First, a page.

Interplay and improvisation on the drums

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Gary Husband released an instructional video in 1998 featuring Allan Holdsworth, Jack Bruce, Paul Carmichael, Mick Hutton, Mark King, Gary Moore, Paul Stacey, and Steve Topping. Allan plays on three songs on the video, one of which is "Where Is One" featuring the original I.O.U. Band lineup. Allan also performs one song with Gary, Steve Topping, and bassist Paul Carmichael, in addition to a "Duet Improvisation" with Gary. Total running time is 65 minutes.

Produced by Dan Thress-Music In Motion.

Directed by Dan Salzmann

Executive Producer: Sam Kawa

Presented by: Rittor Music

In a Facebook post in 2019, Gary talked about the segment where he does a duo improvisation with Allan:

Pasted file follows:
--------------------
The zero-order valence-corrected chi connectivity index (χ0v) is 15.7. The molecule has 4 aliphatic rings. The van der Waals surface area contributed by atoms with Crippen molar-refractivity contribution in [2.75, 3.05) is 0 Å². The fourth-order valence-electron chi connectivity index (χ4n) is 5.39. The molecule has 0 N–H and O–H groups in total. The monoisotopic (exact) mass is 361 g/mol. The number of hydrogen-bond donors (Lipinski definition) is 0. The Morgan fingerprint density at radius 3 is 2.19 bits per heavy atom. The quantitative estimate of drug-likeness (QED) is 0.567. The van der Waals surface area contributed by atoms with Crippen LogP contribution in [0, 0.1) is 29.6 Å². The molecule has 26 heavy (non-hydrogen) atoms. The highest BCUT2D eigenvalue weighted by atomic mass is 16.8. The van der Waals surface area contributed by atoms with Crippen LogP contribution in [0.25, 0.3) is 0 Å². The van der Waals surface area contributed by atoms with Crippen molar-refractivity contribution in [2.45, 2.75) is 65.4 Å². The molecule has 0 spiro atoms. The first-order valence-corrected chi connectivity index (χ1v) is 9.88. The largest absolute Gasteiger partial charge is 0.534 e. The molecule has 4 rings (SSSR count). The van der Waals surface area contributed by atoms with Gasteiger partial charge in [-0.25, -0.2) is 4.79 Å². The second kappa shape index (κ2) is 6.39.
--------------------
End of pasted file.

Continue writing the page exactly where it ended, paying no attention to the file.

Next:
...It’s an intriguing thing, and subjective to individual taste also. But as I look at it now, this improv - as with all the others - it was just business as usual. First of all you have to take into account one rather fundamental thing. About Allan. As it is to me anyway. Allan wanted a drummer to take initiative, with conviction, and he loved just playing with someone who did that. I could feel that the very first time we played together. Back in the 70s. Now, a John McLaughlin - and there only is one - very different story. Allan was a supreme improviser, never happier than when he was playing very much “over” what was going on. And with drums he liked a lot of perpetual, creative, powerful activity. He actually depended on that! And indeed, if you listen to him throughout this whole improvised piece ... can you tell me? What is there that he’s actually leading on for me to supposedly “latch onto” in any determinable terms? In this - the case of this piece - as with every time we improvised - it was about feeling each other out - indulging in a common feeling and instinct about how long a free idea or section could develop for instance. Take the whole beginning free form stuff for example, on This video. He needed me to take initiative and start a tempo at some point, which I always did ... and do right here. Same for when we go high energy freeform, leading up to the end. Very difficult to put into words, this stuff. But it was a particular way, between me and him. He wanted authority coming from somewhere else, and for that authority to catapult him into finding what he’d find. As a result, throughout those decades together, I always, ALways, pretty much “heard” transitions, acted upon them and (“being in another galaxy” or not!) ended up quite obviously “directing” every improvisation we did ... in this kind of a freeform realm anyway. And I don’t really care if people think the method I took was inappropriate or whatever. I felt what he entrusted me with, and he got what he wanted out of me. He wanted a strong character - not passive - to work off. He relied on that. That’s the extreme fundamental. Having established that method of working, we were passionately together, given that methodology at the heart of this work. If you see it, or not, as a result, this whole improvisation takes a form, and eventual resolution. And yes! I pretty much direct it! But, you have to see, he relied on that! That’s what gave it it’s form ... and in every one we did. And that’s a place Allan loved to be. Taken on a journey and finding what to do with what he was hearing - and the close interaction grew and existed from that methodology and trusted way of going about things together. In the early days, I’d experiment with leaving him different degrees of space, waiting for him, but he wasn’t comfortable with that Terry! He wanted it like we did it, and drummers who didn’t do that for him or provide that were ultimately a disappointing experience for him. So there you go. For whoever gets it, and many I guess won’t, that was the nature and basis of this intense.y personal and unique thing I had with him. It involved understanding and knowing him, deeply, which I did. My best, GH